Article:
Ofwat, the water regulator for England and Wales, today approved the prices which water companies can charge customers across the next five years. 

Water bills are increasing for virtually all customers, on average by 21% and in some cases by a whopping 44%. 

In this article we explain how much prices are increasing, how prices are decided, where the money goes and what consumers and businesses can do to keep a lid on water costs.

When are prices rising?

Water bills have been increasing for some time, but the new price rises take effect from April 2025. They are set to increase steadily until the next price review in 2030. 

How much will my water bill go up?

It depends on where you live, who supplies your water, and – if you’re metered – how much water you use. 

This table shows the price changes for each water and wastewater company in England and Wales based on data released by Ofwat.

Company2024-25 (£)2029-30 (£)Change,
2029-30 vs 2024-25 (£)
% increase
Anglian Water4915576613
Dŵr Cymru46660313729
Hafren Dyfrdwy39652412832
Northumbrian Water4154604511
Severn Trent Water4034969323
Southern Water42060318344
South West Water4975616413
Thames Water4365359923
United Utilities4425369421
Wessex Water508497-12-2
Yorkshire Water43053710725
Affinity Water192203116
Portsmouth Water1141352118
South East Water230248188
South Staffs Water1611832214
SES Water221187-34-15

I run a business, does this affect me too?

Yes, as a business you have to pay for any water your business uses, and for the drainage of water and effluent (liquid waste) from your premises. We have put together an analysis of expected additional costs business will pay for water.

Who decided this price increase?

As part of something called PR24 (Price Review 2024), the water companies submitted their business plans for 2025-2030 to Ofwat, which regulates the water industry in England and Wales. Ofwat reviewed these plans to ensure they offered what it deemed to be the best service and price deal for consumers. Water services are publicly owned in Northern Ireland and Scotland and there are different regulators there.

How will the money be spent?

The water companies are proposing to spend £88 billion between 2025 and 2030 on securing water supplies against drought, ensuring we maintain high quality drinking water and reducing sewage entering rivers and seas. This would be one of the largest investments ever made by the water industry, according to Water UK. The water companies also hope to make a profit that can be returned to their shareholders. Ofwat set a limit on the total amount of revenue that each water company can recover from its customers in their bills.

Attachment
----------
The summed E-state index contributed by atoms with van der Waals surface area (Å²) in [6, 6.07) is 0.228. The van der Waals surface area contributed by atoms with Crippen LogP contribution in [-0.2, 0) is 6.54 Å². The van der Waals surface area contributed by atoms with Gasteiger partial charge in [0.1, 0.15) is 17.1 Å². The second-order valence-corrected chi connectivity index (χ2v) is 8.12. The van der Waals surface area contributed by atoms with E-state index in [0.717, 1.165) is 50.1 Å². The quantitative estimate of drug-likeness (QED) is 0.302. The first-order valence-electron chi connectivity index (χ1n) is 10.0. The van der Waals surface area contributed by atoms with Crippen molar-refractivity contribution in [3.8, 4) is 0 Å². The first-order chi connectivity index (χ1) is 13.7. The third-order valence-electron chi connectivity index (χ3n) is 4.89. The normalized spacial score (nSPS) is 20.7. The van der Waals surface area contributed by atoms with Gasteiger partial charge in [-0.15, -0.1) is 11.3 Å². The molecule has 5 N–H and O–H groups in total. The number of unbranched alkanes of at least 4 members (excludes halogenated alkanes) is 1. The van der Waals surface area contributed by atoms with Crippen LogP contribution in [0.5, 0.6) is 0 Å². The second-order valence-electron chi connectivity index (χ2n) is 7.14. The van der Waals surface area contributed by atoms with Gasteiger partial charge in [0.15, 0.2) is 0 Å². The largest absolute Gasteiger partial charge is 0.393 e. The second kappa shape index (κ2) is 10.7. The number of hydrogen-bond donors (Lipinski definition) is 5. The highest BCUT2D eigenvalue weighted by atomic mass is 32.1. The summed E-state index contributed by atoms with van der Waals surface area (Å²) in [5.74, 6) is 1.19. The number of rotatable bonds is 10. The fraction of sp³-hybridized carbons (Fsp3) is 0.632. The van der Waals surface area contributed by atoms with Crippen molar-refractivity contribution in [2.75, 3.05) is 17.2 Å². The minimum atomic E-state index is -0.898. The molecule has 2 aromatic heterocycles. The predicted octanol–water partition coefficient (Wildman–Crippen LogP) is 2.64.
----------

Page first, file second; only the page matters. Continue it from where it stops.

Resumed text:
How can I reduce my water bill?

You can take steps to reduce your water usage, which will reduce your bill if you are one of the 60% of UK households that are metered. If you use less, you’ll pay less. 

We have provided tips on reducing your water usage. If you are a business, then we have provided specific tips on how to reduce your water usage in your business.

One of the most important steps households and businesses can take is to prevent unnecessary water leaks.

What if I can’t afford my bill?

There are schemes available for those who can’t afford to pay their bill. Citizen’s Advice has useful information for how those on low incomes can access hundreds of pounds of savings through the WaterSure scheme. It is worth checking if you’re eligible, especially given that the Consumer Council for Water says almost 2 million customers may still not be getting the help they are entitled to.

Can I switch my water supplier to get a cheaper tariff?

Under current legislation, household customers are not able to change their water supplier or sewerage service provider. However, most non-household properties in England and Scotland can switch to a new water supplier. This includes businesses, schools, NHS trusts and local authorities. 

What else can be done to reduce bills?

In the longer term, we all need to get far smarter about how we manage our precious water resources. 

A failure to do this will not just mean bills continue to rise, but we could also face a more serious water scarcity crisis. It’s estimated that new water supplies equivalent to the consumption of the entire population of London will be needed in England alone by the mid 2030s

Tackling water efficiency should begin with tackling leaks. Currently, we are literally tipping one of our most precious resources down the drain. 30% of the 3 billion litres of drinking water lost each day to leaks in England and Wales happens in people’s homes and businesses. That is the equivalent of willfully draining London’s largest reservoir every month. 

Ofwat’s water efficiency fund could be a step in the right direction and we have explained how this can be improved. But at Watergate, we also believe the government should go much further, for example by mandating that all new build properties are fitted with a leak detector.